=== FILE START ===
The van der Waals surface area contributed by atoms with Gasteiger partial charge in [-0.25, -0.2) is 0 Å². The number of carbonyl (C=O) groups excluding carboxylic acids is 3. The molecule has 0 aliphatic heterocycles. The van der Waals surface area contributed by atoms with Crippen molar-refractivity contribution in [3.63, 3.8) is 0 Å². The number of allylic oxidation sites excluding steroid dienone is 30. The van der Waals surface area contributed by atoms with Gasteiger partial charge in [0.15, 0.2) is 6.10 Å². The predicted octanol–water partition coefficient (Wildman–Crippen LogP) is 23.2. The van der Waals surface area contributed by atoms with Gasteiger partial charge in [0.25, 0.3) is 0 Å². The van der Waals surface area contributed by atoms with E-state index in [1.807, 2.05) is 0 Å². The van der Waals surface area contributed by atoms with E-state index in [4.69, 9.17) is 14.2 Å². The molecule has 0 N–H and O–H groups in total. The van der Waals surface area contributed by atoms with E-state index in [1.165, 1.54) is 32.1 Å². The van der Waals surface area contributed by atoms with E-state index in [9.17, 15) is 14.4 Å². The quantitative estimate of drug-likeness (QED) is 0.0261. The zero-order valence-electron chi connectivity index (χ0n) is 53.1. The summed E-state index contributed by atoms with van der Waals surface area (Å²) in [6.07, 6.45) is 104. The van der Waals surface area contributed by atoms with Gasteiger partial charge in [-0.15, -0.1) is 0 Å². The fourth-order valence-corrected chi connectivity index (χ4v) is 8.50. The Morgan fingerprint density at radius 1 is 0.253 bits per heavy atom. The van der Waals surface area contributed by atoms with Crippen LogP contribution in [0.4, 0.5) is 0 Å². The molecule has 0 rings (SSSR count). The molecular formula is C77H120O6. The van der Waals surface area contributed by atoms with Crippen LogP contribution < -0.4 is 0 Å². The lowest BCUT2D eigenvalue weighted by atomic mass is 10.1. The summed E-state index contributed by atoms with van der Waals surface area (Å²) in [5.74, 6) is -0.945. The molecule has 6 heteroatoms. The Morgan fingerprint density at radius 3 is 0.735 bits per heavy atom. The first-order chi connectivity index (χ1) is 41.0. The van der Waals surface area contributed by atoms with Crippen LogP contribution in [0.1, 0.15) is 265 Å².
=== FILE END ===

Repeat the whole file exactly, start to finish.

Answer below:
The van der Waals surface area contributed by atoms with Gasteiger partial charge in [-0.25, -0.2) is 0 Å². The number of carbonyl (C=O) groups excluding carboxylic acids is 3. The molecule has 0 aliphatic heterocycles. The van der Waals surface area contributed by atoms with Crippen molar-refractivity contribution in [3.63, 3.8) is 0 Å². The number of allylic oxidation sites excluding steroid dienone is 30. The van der Waals surface area contributed by atoms with Gasteiger partial charge in [0.15, 0.2) is 6.10 Å². The predicted octanol–water partition coefficient (Wildman–Crippen LogP) is 23.2. The van der Waals surface area contributed by atoms with Gasteiger partial charge in [0.25, 0.3) is 0 Å². The van der Waals surface area contributed by atoms with E-state index in [1.807, 2.05) is 0 Å². The van der Waals surface area contributed by atoms with E-state index in [4.69, 9.17) is 14.2 Å². The molecule has 0 N–H and O–H groups in total. The van der Waals surface area contributed by atoms with E-state index in [1.165, 1.54) is 32.1 Å². The van der Waals surface area contributed by atoms with E-state index in [9.17, 15) is 14.4 Å². The quantitative estimate of drug-likeness (QED) is 0.0261. The zero-order valence-electron chi connectivity index (χ0n) is 53.1. The summed E-state index contributed by atoms with van der Waals surface area (Å²) in [6.07, 6.45) is 104. The van der Waals surface area contributed by atoms with Gasteiger partial charge in [-0.15, -0.1) is 0 Å². The fourth-order valence-corrected chi connectivity index (χ4v) is 8.50. The Morgan fingerprint density at radius 1 is 0.253 bits per heavy atom. The van der Waals surface area contributed by atoms with Crippen LogP contribution in [0.4, 0.5) is 0 Å². The molecule has 0 rings (SSSR count). The molecular formula is C77H120O6. The van der Waals surface area contributed by atoms with Crippen LogP contribution < -0.4 is 0 Å². The lowest BCUT2D eigenvalue weighted by atomic mass is 10.1. The summed E-state index contributed by atoms with van der Waals surface area (Å²) in [5.74, 6) is -0.945. The molecule has 6 heteroatoms. The Morgan fingerprint density at radius 3 is 0.735 bits per heavy atom. The first-order chi connectivity index (χ1) is 41.0. The van der Waals surface area contributed by atoms with Crippen LogP contribution in [0.1, 0.15) is 265 Å².